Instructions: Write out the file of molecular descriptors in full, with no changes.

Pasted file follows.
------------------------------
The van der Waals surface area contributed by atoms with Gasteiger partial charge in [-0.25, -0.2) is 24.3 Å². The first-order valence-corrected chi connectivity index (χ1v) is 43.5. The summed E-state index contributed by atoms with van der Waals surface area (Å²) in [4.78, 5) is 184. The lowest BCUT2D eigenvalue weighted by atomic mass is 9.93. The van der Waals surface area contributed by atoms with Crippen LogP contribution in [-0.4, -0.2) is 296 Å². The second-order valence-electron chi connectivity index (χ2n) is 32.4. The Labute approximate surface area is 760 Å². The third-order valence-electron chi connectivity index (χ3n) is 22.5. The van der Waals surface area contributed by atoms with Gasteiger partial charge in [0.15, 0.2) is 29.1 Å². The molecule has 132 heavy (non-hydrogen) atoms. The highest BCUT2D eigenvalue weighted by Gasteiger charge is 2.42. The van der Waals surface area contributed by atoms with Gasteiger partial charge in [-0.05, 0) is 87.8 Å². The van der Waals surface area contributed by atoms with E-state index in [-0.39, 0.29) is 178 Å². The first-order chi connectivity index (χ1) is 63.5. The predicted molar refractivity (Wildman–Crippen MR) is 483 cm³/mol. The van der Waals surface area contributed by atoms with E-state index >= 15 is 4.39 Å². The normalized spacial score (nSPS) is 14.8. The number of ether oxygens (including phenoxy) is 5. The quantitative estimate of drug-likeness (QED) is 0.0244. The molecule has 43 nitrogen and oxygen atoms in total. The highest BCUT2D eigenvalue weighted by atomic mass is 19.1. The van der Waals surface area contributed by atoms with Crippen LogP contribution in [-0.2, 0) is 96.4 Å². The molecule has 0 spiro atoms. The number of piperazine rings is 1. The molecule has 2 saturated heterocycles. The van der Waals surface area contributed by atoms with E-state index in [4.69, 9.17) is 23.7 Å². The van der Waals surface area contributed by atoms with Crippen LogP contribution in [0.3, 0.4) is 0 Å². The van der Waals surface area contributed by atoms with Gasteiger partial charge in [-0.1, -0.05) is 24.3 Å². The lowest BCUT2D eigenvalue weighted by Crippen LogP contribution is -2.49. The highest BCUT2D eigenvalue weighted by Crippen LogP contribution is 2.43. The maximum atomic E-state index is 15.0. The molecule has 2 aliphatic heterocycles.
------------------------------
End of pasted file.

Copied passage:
The van der Waals surface area contributed by atoms with Gasteiger partial charge in [-0.25, -0.2) is 24.3 Å². The first-order valence-corrected chi connectivity index (χ1v) is 43.5. The summed E-state index contributed by atoms with van der Waals surface area (Å²) in [4.78, 5) is 184. The lowest BCUT2D eigenvalue weighted by atomic mass is 9.93. The van der Waals surface area contributed by atoms with Crippen LogP contribution in [-0.4, -0.2) is 296 Å². The second-order valence-electron chi connectivity index (χ2n) is 32.4. The Labute approximate surface area is 760 Å². The third-order valence-electron chi connectivity index (χ3n) is 22.5. The van der Waals surface area contributed by atoms with Gasteiger partial charge in [0.15, 0.2) is 29.1 Å². The molecule has 132 heavy (non-hydrogen) atoms. The highest BCUT2D eigenvalue weighted by Gasteiger charge is 2.42. The van der Waals surface area contributed by atoms with Gasteiger partial charge in [-0.05, 0) is 87.8 Å². The van der Waals surface area contributed by atoms with E-state index in [-0.39, 0.29) is 178 Å². The first-order chi connectivity index (χ1) is 63.5. The predicted molar refractivity (Wildman–Crippen MR) is 483 cm³/mol. The van der Waals surface area contributed by atoms with E-state index >= 15 is 4.39 Å². The normalized spacial score (nSPS) is 14.8. The number of ether oxygens (including phenoxy) is 5. The quantitative estimate of drug-likeness (QED) is 0.0244. The molecule has 43 nitrogen and oxygen atoms in total. The highest BCUT2D eigenvalue weighted by atomic mass is 19.1. The van der Waals surface area contributed by atoms with Crippen LogP contribution in [-0.2, 0) is 96.4 Å². The molecule has 0 spiro atoms. The number of piperazine rings is 1. The molecule has 2 saturated heterocycles. The van der Waals surface area contributed by atoms with E-state index in [4.69, 9.17) is 23.7 Å². The van der Waals surface area contributed by atoms with Crippen LogP contribution in [0.3, 0.4) is 0 Å². The van der Waals surface area contributed by atoms with Gasteiger partial charge in [-0.1, -0.05) is 24.3 Å². The lowest BCUT2D eigenvalue weighted by Crippen LogP contribution is -2.49. The highest BCUT2D eigenvalue weighted by Crippen LogP contribution is 2.43. The maximum atomic E-state index is 15.0. The molecule has 2 aliphatic heterocycles.